Neutrons and the structure of atoms
The composition of atoms is now well defined, and not in dispute here. Atoms essentially consist of three particles -- protons, electrons, and neutrons.

Constituents of atoms. From [9].

Protons (which have a positive charge) and neutrons (no charge) are found in the very dense nucleus of the atom. The nucleus is surrounded by electrons (negative charge), in a very light 'cloud', which is hugely larger than the nucleus -- in fact the whole atom has some 100,000 times the radius of its nucleus.

All about neutrons
Neutrons within the nucleus of an atom are classed as stable -- they do not break down or 'decay' into anything else. However, some nuclear processes can produce free neutrons, individual particles which are not part of an atom. These free neutrons do break down -- they have a half-life of just over 10 minutes.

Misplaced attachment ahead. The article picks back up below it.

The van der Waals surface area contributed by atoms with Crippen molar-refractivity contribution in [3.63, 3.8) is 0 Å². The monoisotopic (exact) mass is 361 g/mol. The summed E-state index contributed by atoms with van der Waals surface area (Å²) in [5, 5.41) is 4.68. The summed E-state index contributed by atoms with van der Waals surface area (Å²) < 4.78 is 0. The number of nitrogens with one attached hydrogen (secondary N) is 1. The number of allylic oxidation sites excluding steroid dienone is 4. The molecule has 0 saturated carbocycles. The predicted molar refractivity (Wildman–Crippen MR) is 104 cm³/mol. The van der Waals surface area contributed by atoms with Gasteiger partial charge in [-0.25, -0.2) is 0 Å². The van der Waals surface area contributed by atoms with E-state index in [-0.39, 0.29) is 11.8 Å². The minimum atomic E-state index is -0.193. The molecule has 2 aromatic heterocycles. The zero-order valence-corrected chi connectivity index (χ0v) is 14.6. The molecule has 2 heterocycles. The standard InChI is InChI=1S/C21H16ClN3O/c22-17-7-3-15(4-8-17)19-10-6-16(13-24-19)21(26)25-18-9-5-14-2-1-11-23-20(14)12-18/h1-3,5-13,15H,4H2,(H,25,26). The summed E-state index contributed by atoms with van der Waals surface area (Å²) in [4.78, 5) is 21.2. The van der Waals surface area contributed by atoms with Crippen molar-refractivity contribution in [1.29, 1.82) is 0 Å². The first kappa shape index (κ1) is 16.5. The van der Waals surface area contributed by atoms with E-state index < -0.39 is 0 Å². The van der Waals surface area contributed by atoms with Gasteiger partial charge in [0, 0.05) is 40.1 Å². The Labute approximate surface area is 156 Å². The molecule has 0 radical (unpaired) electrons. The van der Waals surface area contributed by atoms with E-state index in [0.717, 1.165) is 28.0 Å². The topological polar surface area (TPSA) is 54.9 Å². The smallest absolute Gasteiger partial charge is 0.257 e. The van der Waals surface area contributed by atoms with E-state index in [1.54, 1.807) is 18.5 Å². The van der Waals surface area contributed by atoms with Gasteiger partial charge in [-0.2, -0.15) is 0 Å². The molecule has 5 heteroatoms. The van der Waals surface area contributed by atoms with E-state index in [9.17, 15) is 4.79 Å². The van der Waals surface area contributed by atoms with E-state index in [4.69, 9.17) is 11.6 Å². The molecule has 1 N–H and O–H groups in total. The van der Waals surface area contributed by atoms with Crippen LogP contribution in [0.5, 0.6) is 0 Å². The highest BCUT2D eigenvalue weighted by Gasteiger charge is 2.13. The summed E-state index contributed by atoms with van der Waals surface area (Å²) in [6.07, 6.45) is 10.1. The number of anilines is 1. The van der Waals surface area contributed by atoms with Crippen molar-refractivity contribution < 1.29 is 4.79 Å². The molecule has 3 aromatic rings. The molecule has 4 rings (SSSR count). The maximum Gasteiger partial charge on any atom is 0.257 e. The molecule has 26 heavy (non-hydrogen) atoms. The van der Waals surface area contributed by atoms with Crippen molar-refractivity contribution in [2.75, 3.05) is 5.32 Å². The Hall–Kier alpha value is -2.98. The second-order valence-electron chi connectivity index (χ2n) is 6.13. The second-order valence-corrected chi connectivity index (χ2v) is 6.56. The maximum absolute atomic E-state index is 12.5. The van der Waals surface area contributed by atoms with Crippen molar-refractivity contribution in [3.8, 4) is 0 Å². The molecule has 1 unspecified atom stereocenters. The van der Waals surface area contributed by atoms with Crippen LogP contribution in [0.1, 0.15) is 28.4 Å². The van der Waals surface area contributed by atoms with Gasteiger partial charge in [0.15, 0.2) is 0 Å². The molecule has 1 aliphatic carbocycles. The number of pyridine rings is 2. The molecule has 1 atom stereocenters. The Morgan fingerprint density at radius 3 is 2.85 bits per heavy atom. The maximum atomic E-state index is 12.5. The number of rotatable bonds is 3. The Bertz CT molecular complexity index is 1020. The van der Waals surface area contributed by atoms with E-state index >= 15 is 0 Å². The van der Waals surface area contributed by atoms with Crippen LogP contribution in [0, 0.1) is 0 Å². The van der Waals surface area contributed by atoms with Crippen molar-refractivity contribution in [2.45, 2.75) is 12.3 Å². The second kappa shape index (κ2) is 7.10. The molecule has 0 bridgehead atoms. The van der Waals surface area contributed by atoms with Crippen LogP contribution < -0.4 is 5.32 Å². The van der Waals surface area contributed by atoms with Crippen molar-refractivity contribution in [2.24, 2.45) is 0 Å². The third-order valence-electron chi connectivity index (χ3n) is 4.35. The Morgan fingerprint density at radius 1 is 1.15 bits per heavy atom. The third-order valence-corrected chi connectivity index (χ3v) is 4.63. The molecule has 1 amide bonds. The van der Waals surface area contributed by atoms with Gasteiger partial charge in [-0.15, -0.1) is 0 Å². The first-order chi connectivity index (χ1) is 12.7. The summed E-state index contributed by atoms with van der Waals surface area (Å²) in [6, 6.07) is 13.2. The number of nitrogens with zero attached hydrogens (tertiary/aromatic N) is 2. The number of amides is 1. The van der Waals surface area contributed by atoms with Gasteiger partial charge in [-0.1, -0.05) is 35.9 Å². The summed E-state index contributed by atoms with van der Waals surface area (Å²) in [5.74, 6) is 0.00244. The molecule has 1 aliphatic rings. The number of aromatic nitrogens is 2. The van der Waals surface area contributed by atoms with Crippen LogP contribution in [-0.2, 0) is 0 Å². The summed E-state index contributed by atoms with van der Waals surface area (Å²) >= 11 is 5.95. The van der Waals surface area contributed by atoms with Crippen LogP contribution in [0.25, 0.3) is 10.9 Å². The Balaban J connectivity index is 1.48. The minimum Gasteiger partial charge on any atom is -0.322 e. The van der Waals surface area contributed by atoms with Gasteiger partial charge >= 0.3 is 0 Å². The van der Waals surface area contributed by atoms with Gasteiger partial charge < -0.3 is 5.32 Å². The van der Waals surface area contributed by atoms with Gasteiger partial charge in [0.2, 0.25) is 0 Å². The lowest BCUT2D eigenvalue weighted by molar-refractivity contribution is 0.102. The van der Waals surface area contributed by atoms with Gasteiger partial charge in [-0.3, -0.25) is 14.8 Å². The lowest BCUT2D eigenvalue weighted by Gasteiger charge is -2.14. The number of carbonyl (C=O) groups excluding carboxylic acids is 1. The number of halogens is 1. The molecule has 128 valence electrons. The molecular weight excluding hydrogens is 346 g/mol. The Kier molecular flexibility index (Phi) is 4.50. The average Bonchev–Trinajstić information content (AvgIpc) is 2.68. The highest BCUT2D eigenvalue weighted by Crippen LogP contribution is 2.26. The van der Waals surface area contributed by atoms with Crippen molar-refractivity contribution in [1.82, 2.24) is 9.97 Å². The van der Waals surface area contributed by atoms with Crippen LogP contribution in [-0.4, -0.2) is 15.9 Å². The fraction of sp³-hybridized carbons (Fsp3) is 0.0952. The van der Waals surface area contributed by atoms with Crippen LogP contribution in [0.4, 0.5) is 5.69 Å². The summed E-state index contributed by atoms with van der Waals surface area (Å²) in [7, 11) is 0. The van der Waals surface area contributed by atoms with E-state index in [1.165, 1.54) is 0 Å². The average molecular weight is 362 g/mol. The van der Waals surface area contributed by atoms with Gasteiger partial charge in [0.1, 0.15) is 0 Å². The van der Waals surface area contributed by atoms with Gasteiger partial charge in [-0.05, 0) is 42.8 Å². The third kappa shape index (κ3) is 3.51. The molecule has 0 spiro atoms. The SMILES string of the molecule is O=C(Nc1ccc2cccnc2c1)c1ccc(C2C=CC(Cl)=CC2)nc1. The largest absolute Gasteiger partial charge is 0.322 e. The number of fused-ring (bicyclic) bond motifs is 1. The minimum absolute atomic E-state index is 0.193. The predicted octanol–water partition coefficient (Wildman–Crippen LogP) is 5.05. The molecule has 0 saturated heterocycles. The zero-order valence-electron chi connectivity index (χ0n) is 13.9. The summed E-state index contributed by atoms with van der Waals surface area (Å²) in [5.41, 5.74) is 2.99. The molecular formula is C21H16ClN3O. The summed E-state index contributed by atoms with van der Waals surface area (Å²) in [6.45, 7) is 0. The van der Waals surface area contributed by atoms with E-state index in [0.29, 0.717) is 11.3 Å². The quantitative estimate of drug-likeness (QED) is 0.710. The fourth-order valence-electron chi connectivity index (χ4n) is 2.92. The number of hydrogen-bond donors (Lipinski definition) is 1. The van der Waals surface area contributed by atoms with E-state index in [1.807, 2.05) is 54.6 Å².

Decay of a free neutron. From [8].

Free neutrons decay into a proton, an electron, and a packet of energy. If you look at the table of Constituents of Atoms above, you can note that the combined mass of a proton and an electron is a little less than that of a neutron. It is this small difference of mass which is converted into the released energy, according to the Einstein equation, E = mc2.

Physicists have confirmed that this converted mass leads to an energy release of about 782 KeV per neutron (energies at the atomic level are usually given in thousands of electron-volts). The proton and the electron formed by the decay process combine to form a hydrogen atom. Hydrogen is the simplest element, with a nucleus containing just a proton. (All other elements have neutrons in their nuclei).

Core neutrons as the source of Earth internal heat and expansion
So we know that neutrons within an atomic nucleus are stable, they do not break down because internal forces within the nucleus prevent this. Neutrons within a neutron star are also not subject to decay, because they are held together by the immense gravitational pressures within such stars.